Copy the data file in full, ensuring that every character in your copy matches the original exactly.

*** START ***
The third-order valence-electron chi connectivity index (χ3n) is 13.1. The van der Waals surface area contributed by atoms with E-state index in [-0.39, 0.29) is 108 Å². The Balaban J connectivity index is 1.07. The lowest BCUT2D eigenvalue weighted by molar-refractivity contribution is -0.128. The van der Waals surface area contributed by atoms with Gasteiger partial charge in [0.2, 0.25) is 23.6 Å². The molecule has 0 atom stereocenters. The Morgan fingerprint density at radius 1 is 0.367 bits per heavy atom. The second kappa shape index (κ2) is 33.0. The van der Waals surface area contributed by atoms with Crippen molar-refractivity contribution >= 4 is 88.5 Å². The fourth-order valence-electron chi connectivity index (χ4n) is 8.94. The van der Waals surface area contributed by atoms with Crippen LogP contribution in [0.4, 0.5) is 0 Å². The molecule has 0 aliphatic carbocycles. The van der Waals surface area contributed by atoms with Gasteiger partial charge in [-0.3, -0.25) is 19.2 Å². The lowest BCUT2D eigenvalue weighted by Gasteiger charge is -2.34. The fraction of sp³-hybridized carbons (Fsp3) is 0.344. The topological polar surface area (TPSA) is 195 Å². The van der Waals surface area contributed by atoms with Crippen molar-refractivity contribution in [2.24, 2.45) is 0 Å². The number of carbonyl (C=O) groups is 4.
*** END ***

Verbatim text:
The third-order valence-electron chi connectivity index (χ3n) is 13.1. The van der Waals surface area contributed by atoms with E-state index in [-0.39, 0.29) is 108 Å². The Balaban J connectivity index is 1.07. The lowest BCUT2D eigenvalue weighted by molar-refractivity contribution is -0.128. The van der Waals surface area contributed by atoms with Gasteiger partial charge in [0.2, 0.25) is 23.6 Å². The molecule has 0 atom stereocenters. The Morgan fingerprint density at radius 1 is 0.367 bits per heavy atom. The second kappa shape index (κ2) is 33.0. The van der Waals surface area contributed by atoms with Crippen molar-refractivity contribution >= 4 is 88.5 Å². The fourth-order valence-electron chi connectivity index (χ4n) is 8.94. The van der Waals surface area contributed by atoms with Crippen LogP contribution in [0.4, 0.5) is 0 Å². The molecule has 0 aliphatic carbocycles. The van der Waals surface area contributed by atoms with Gasteiger partial charge in [-0.3, -0.25) is 19.2 Å². The lowest BCUT2D eigenvalue weighted by Gasteiger charge is -2.34. The fraction of sp³-hybridized carbons (Fsp3) is 0.344. The topological polar surface area (TPSA) is 195 Å². The van der Waals surface area contributed by atoms with Crippen molar-refractivity contribution in [2.24, 2.45) is 0 Å². The number of carbonyl (C=O) groups is 4.